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Thread: My lumber buying mistake

  1. #16
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    Jun 2014
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    Yeah, i would say a moisture meter is CRITICAL when drying your own wood. Its kind of critical for anything other than kiln dried material from a reputable supplier. I have no idea how you would tell the difference between 15-18% and 10%. Certainly you can feel the difference between 25-30% and 10%, simply by the weight of the board. I have a few hundred dollar pinless meter, and i like how quickly it can check 3/4" depth on boards without leaving marks. I use it on everything now, and its a good business practice. Who is to say the kiln dried sapele didnt sit outside in an open air pole barn for months in the humid summer?

    Good luck with the process. I had fun drying walnut and found it to be pretty rewarding. It would be significantly better/easier with some type of material handler, like a skid steer with forks, and a level concrete pad with a roof over it. As Jim can attest to, manually stickering 500+ bdft in one go is awful work. Especially wet 8/4+. I would do it again. Not for another couple of years, but its worth the effort.

  2. #17
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    Mar 2018
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    Yes, a meter would be good. The advice I saw on WoodWeb back when I started sawing lumber in 2007 was that you had to spend $300-400 to get a quality meter and to have it calibrated regularly if you were using it to sell lumber, so I never pursued it. Since 2008 I've averaged 5-7k board feet of hardwood lumber each year, and have cut down the trees, skidded them with an old tractor to the mill or to a wagon to haul to the mill, milled the logs, pushed each 4/4 board up through the opening in the wall above the mill into the loft, and stickered them up there. Then when customers come I go through the pile with them so they can choose the boards they want. I tell people when the boards were cut, and they can see how they're stickered and decide for themselves how dry they think they are. I kept 8/4 boards on the ground floor on carts, stickered, or leaning against the wall. They were too heavy to push up through the opening into the loft. It's pretty labor intensive, but I have enjoyed it. Once I move next year I won't have the sawmill anymore, nor the woods to cut trees from, but I have had a good time these past years and am now ready to let go of that part of the work and focus on instrument building full time.

  3. #18
    Move to Arizona, wood will dry just fine if parked outside and the packrats have found something else to move into their nest, like coffee cans.

  4. #19
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    There are some decent moisture meters available these days from Wagner and others that are reasonably priced and well spoken about. I've been thinking about getting a new one as I have a really old Wagner (like over 20 years old) that requires consulting an incomplete paper listing to do species adjustments, etc. It's only money...
    --

    The most expensive tool is the one you buy "cheaply" and often...

  5. #20
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    Somewhere in the Land of Lincoln
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    I recently got this moisture meter and it seems to be decent for the cost. It's a Klein which is a respected name in electrical tools. For $40 it seemed worth a chance.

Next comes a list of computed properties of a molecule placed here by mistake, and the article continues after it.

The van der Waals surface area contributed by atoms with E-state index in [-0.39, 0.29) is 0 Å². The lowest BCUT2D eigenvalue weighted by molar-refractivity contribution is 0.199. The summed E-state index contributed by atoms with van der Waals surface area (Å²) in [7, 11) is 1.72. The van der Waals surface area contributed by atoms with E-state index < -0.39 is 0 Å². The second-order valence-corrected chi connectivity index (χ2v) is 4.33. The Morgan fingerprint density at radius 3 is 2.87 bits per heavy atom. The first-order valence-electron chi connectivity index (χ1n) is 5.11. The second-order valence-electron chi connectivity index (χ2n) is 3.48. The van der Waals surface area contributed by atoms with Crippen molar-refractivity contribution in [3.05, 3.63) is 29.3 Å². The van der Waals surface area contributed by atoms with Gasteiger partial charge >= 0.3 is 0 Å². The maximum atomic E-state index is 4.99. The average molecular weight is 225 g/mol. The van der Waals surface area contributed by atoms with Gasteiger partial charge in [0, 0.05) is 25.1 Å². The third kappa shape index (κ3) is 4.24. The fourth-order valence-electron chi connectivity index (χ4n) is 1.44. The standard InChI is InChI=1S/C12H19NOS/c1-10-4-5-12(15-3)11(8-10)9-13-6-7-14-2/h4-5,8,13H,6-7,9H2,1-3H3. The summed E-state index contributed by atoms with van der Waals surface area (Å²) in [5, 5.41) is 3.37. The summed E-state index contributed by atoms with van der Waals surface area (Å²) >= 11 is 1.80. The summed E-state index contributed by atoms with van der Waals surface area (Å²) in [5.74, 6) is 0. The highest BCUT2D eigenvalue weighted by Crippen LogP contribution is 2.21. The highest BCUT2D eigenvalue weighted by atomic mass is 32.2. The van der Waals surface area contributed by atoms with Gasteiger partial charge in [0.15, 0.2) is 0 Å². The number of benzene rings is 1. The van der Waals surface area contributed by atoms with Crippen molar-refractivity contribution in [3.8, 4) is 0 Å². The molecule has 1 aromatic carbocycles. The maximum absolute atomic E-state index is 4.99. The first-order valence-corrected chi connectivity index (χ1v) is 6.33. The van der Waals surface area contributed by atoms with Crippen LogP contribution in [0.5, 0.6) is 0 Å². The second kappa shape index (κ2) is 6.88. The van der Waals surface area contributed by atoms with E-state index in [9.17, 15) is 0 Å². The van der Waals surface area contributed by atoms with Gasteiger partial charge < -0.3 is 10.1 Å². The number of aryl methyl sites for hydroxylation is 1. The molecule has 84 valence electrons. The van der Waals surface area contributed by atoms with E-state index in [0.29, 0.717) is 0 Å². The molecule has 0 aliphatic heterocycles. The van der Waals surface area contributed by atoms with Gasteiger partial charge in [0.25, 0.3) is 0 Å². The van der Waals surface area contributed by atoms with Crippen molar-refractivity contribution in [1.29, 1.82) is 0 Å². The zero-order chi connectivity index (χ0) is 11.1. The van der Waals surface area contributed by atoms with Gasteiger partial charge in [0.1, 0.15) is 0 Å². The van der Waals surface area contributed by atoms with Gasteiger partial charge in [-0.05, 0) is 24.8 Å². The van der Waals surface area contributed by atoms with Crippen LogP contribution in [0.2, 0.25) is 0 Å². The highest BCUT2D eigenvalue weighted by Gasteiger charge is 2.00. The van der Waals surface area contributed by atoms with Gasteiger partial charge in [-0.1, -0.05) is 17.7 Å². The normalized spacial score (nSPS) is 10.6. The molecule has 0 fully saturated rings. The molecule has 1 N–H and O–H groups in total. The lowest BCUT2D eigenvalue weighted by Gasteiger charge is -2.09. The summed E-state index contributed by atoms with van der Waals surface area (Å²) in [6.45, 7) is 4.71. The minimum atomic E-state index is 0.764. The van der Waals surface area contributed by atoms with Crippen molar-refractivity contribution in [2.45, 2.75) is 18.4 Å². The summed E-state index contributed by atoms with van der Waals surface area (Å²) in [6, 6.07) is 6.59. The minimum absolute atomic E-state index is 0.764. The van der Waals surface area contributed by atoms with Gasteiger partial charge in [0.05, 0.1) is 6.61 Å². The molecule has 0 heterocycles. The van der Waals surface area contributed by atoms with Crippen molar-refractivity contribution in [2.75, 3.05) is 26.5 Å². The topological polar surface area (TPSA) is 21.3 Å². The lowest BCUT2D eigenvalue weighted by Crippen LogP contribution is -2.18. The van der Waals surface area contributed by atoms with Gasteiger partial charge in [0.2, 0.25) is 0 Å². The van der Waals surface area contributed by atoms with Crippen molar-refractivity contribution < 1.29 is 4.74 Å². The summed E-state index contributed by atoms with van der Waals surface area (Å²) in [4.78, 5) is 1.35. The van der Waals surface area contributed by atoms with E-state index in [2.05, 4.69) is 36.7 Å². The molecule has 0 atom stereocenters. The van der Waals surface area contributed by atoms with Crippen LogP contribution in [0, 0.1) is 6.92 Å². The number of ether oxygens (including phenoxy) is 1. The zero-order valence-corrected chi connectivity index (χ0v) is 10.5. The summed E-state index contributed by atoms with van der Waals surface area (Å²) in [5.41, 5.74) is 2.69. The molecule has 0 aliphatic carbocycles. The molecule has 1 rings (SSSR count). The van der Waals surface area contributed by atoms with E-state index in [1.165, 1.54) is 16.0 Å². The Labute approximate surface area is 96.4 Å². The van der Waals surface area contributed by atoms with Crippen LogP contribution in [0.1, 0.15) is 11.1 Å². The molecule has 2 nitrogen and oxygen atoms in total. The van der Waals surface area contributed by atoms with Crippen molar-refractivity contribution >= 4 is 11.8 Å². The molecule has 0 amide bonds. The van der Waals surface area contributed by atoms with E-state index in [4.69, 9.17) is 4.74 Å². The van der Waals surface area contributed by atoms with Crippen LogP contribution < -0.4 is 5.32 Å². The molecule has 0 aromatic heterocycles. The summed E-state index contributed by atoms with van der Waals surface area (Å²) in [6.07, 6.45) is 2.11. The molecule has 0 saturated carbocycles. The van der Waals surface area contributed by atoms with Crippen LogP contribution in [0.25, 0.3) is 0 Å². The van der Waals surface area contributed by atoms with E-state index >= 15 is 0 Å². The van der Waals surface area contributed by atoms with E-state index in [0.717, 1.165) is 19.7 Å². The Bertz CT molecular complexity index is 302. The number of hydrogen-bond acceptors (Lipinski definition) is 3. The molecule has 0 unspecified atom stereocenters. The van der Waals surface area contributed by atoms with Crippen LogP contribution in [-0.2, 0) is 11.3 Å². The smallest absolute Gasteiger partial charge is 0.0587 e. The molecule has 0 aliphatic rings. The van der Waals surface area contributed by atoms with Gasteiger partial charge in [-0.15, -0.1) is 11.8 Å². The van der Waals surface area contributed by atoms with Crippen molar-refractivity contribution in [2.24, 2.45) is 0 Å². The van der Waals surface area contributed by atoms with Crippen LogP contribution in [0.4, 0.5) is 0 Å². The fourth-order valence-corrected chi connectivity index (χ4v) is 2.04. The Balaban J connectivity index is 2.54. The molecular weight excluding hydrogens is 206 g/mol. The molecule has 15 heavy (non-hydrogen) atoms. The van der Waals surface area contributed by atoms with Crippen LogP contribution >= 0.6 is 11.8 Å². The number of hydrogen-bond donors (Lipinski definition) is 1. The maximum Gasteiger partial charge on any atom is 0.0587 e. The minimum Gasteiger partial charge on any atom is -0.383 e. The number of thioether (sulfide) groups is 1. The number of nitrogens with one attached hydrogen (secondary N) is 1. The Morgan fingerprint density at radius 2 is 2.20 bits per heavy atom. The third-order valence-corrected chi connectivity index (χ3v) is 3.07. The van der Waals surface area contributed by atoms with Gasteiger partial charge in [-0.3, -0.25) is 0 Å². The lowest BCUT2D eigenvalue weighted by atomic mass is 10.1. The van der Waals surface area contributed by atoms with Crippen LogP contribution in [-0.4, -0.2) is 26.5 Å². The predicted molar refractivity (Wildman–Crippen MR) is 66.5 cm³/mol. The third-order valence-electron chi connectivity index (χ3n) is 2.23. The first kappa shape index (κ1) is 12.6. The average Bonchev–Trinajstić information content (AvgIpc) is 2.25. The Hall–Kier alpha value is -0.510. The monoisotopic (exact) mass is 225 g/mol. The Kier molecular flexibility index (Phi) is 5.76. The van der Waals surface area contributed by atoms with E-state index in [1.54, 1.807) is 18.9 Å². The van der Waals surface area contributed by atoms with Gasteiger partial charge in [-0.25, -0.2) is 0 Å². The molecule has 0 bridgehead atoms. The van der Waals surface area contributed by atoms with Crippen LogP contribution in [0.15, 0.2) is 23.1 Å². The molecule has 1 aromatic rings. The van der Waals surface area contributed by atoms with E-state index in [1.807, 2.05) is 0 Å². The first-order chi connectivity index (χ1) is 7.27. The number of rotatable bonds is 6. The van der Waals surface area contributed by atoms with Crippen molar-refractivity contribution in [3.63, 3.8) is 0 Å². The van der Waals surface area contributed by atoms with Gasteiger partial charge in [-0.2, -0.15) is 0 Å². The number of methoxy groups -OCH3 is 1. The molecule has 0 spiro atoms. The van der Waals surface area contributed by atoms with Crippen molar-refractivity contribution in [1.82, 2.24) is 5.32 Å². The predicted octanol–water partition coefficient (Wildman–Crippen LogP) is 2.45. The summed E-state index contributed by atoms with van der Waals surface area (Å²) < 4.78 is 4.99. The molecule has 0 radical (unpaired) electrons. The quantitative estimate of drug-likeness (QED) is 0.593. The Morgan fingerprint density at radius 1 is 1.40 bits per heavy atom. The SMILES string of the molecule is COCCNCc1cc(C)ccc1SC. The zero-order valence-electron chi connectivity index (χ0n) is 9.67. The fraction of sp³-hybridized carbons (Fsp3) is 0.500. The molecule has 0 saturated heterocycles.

https://www.amazon.com/gp/product/B0...?ie=UTF8&psc=1

  6. #21
    Join Date
    Dec 2013
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    Central New Jersey
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    Quote Originally Posted by Ronald Blue View Post
    I recently got this moisture meter and it seems to be decent for the cost. It's a Klein which is a respected name in electrical tools. For $40 it seemed worth a chance.

    https://www.amazon.com/gp/product/B0...?ie=UTF8&psc=1
    That does look like a nice one. Might be time to upgrade my old pin-style detector.

  7. #22
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    WNY
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    Moisture meters are great when you are buying wood. The OP's original post points that out. At home they can be handy but aren't necessary. All you need to do is cut a piece of wood out of a board, weigh it, put it into the oven at 220F until the weight remains constant. The difference from wet to oven dry divided by the oven dry weight is the MC. This value will be average MC for that sample. A moisture meter will read some value near the surface or at some distance below the surface but almost never the average.

    John

  8. #23
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    Zach, if you are selling 5,000+ bdft a year, get a moisture meter.

  9. #24
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    I was selling that much for years, but I'm done now. A lot of it was sold pretty much fresh off the mill, or only a little bit air dried. I told customers they would get the best selection buying it green, or if they waited for it to dry someone else might come and buy the nice pieces, and they made up their own minds what they wanted to do. I didn't have room to dry it all before selling. If I claimed my wood was at a certain moisture content and then a customer claimed it wasn't I'd have a problem, but I just said it was fresh cut, or dryish, or as air dried as it gets in the building, or whatever the situation was. Sometimes customers would bring their own meter, and that was fine with me.